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Seeing themselves in stories

19 Sep, 2020 - 00:09 0 Views
Seeing themselves in stories Stories are instrumental in developing a child’s imagination, inspiring their empathy, and empowering them to do extraordinary things.

The Herald

For far too long, children’s books that feature diverse characters have been hard to come by.

That has changed significantly in the last few years, with a new breed of publishers like Lantana Publishing spearheading the way.

Stories are instrumental in developing a child’s imagination, inspiring their empathy, and empowering them to do extraordinary things.

But in order for stories to truly resonate with any reader, it’s important that the reader can see themselves in the stories they read.

Children of colour, children with non-traditional family structures, and children with disabilities do not often see themselves in the books they read. For example, half of all children in the US are non-white, but only 23 percent of children’s books published in the US in 2018 had non-white protagonists.

In the UK, fewer than five percent of books have non-white characters; nowhere near representational of the one-third of children in the UK who are Asian, Black, or from other minorities. This lack of representation does not reflect the diverse world we live in.

Diverse characters are essential. They allow children from marginalized groups to see themselves and have a voice. Diverse characters also inspire children to understand and accept those who are different from them, and eventually become drivers of social change.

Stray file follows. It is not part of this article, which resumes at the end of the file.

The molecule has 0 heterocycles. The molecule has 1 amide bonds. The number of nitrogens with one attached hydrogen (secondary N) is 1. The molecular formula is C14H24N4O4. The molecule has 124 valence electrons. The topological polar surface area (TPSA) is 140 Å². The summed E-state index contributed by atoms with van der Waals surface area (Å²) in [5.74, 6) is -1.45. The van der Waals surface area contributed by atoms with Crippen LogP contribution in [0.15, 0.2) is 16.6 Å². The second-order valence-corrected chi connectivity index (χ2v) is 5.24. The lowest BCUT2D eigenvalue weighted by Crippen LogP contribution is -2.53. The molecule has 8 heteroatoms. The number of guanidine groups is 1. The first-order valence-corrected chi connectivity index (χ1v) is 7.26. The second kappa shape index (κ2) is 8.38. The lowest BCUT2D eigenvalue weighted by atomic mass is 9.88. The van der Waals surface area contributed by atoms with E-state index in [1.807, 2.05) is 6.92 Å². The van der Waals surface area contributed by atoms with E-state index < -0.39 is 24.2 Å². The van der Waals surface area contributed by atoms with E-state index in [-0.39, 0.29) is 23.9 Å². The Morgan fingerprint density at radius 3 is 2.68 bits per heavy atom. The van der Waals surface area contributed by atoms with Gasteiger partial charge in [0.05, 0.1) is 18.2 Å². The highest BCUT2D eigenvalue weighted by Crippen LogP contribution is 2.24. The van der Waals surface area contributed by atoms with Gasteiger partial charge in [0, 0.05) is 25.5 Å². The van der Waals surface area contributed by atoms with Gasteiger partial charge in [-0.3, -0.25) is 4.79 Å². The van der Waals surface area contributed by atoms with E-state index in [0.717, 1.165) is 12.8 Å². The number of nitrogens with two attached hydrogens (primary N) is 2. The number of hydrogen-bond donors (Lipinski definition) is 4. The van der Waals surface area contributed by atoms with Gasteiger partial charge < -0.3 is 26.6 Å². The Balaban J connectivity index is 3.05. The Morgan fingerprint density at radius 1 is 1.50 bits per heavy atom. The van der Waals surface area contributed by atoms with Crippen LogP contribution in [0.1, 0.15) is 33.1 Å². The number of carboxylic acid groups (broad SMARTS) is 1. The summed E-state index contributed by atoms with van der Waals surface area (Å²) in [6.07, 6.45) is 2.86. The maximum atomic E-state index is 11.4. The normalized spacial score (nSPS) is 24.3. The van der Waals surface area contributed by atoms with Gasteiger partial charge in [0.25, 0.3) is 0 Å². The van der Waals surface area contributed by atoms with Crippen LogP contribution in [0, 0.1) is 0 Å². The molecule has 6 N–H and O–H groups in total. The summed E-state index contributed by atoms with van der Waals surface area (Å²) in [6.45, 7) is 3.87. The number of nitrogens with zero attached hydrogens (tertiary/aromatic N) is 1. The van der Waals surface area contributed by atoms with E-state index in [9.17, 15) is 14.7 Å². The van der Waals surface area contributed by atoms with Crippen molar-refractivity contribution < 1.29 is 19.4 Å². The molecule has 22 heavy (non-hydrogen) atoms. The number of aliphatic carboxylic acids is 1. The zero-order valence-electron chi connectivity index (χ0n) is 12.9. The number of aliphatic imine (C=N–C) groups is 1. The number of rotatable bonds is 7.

In 2020, these books are ever more crucial to helping children navigate the world. Books about race and inclusivity have encouraged children to think about the role of race in their society.

Books about the coronavirus pandemic have inspired children to stay resilient and patient in uncertain times.

“Because all children deserve to see themselves in the books they read,” reads the tagline of Lantana Publishing, displayed in big, bold letters on their homepage. And their collection of books stays true to this mission statement.

Through their books, your child can travel to northwestern Kenya and meet Etabo, an aspiring camel racer and the protagonist in The Wooden Camel.

Or, a child can go to Malaysia and meet Kaya, the brave and joyful girl who is the star of Kaya’s Heart Song. Twelve books of their inclusive collection are now available for free through Worldreader. — Worldreader.org.

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